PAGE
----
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 25-28 September, 2018 | Singapore
are typically very painful, however cats rarely show overt clinical signs. It is possible that the tissue filling the defect may provide some protection from sensitivity.
Most TRs are quite large before they become clinically evident. Therefore, it is very important to perform
a thorough oral exam on all cats. Visualization of a resorptive defect near the gingival margin is almost diagnostic for a TR. The vast majority of feline patients afflicted with TRs will show no outward clinical signs. However, patients have been presented for oral pain, anorexia, ptyalism, lethargy, depression, dysphagia, and halitosis.
Type 1
The lesions are first clinically evident on the crown at the gingival margin when the internal resorption reaches the enamel. The gingiva surrounding the teeth with type 1 lesions is usually affected with a significant inflammatory problem such as L/P stomatitis or periodontal disease.
In cases of periodontal disease, it is very common to have calculus covering the lesion. This calculus must be removed to properly diagnose the lesion. The clinically visible defect typically indicates a much larger subgingival defect (tip of the iceberg). Hyperplastic inflamed gingiva also often conceals the defect.
Type 2
Type 2 TRs are usually associated with only localized gingivitis on oral exam, in contrast to the more
severe inflammation due to periodontal disease or gingivostomatitis seen with type 1 lesions. Type 2 TRs often begin just below the gingival surface near the cemento-enamel junction close to the gingival margin, or “neck” of the tooth. Visualization of a defect on the tooth surface or of gingival hyperplasia onto the crown surface is indicative of a TR. The lower third premolar
is commonly the first tooth affected in these cases, however canines can also be affected without other teeth being involved. Cats with a type 2 TR will generally have more than one lesion and are at increased risk for developing additional lesions.
Restoration of any TR carries a very poor prognosis because the odontoclasts remain present under the restoration, and therefore the resorptive process continues. In short order, usually around 6 months, the restoration will be lost and the pain and inflammation will recur. In addition, the visible lesion normally represents only a small part of the actual pathology (i.e. tip of the iceberg).
Treatment of choice for teeth with TRs is extraction. Recently, crown amputation has been suggested as an acceptable treatment option for advanced type2 lesions. Crown amputation can only be performed on teeth with radiographically confirmed type 2 TRs
which show no peri-apical or periodontal bone loss,
with roots which are being completely resorbed. Crown amputation should not be done for teeth with: type 1 TRs, radiographic or clinical evidence of endodontic
or periodontal pathology, inflammation, or infection. It should also not be performed in patients that have any evidence of inflammation in the caudal tissues between the upper and lower molar teeth, or that are known to be positive for retrovirus. Those practitioners without dental radiology capability SHOULD NOT perform crown amputation. In these cases, the teeth should either be fully extracted or the patient referred to a facility with dental radiology.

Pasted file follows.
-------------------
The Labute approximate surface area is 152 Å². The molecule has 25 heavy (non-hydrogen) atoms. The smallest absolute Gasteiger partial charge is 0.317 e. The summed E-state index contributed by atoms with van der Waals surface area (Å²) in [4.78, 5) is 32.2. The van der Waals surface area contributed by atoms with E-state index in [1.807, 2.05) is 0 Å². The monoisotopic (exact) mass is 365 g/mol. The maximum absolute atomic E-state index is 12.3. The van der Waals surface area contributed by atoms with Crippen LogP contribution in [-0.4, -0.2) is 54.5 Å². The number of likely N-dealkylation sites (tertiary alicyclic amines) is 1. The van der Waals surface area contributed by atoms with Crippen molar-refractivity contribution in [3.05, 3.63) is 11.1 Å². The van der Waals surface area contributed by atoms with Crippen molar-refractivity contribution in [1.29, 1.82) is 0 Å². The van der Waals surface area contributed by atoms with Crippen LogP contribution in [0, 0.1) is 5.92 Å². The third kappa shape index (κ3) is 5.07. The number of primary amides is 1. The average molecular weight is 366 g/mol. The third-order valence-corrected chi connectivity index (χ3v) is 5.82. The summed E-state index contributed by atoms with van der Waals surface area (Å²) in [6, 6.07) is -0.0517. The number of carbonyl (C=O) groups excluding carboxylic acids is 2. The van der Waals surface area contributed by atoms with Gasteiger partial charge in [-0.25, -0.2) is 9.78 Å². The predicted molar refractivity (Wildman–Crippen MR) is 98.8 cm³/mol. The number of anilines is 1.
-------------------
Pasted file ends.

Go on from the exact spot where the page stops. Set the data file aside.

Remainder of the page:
EOSINOPHILIC GRANULOMA COMPLEX (EGC) is a group of conditions which share a common etiology, as well as some histopathological features. While these lesions have been reported in dogs (especially Siberian Huskies and Malamutes and Cavaliers), they are much more common in cats. The discussion in this section will relate to cats, although the disease process is similar in either species. The true etiology of these conditions is unknown. Local accumulation of eosinophils (and their release of inflammatory agents) is thought to initiate
the inflammation and necrosis seen in most of these lesions. The presence of eosinophils suggests that these lesions are secondary to an immune-mediated or hypersensitivity reaction.
The acute disease process is best treated with corticosteroids. However, corticosteroids should not be used for long-term disease control, due to the significant systemic side-effects. The typical initial protocol is prednisone 2 mg/kg q 12 hours for 3–4 weeks. Other corticosteroid options include intralesional triamcinalone (3 mg weekly) or methyl prednisone injections (20 mg q 2 weeks). Author prefers bethamethasone (diprophos) injections. Antibiotic therapy is required in some cases to induce remission or to treat secondary infection. In addition, there are cases that appear to respond to antibiotic therapy alone as has doxycycline at 10 mg/kg PO q24h.
Many cases remain idiopathic and require lifelong therapy. Options for long cyclosporine. Cyclosporine has recently been introduced as a veterinary labeled product for atopy and appears as effective as corticosteroids
for atopic dermatitis in dogs and cats. Cats should be treated for 60 days with 25 mg cat (4.9 to 12.5 mg/kg), given 2 h before a meal. It has also been proven to be an effective medication for longterm therapy of oral eosinophilic diseases. In addition, a lower incidence of severe side effects may be expected in comparison to steroids. This is especially valuable in cases requiring long-term therapy.
Surgical removal of these lesions has been performed

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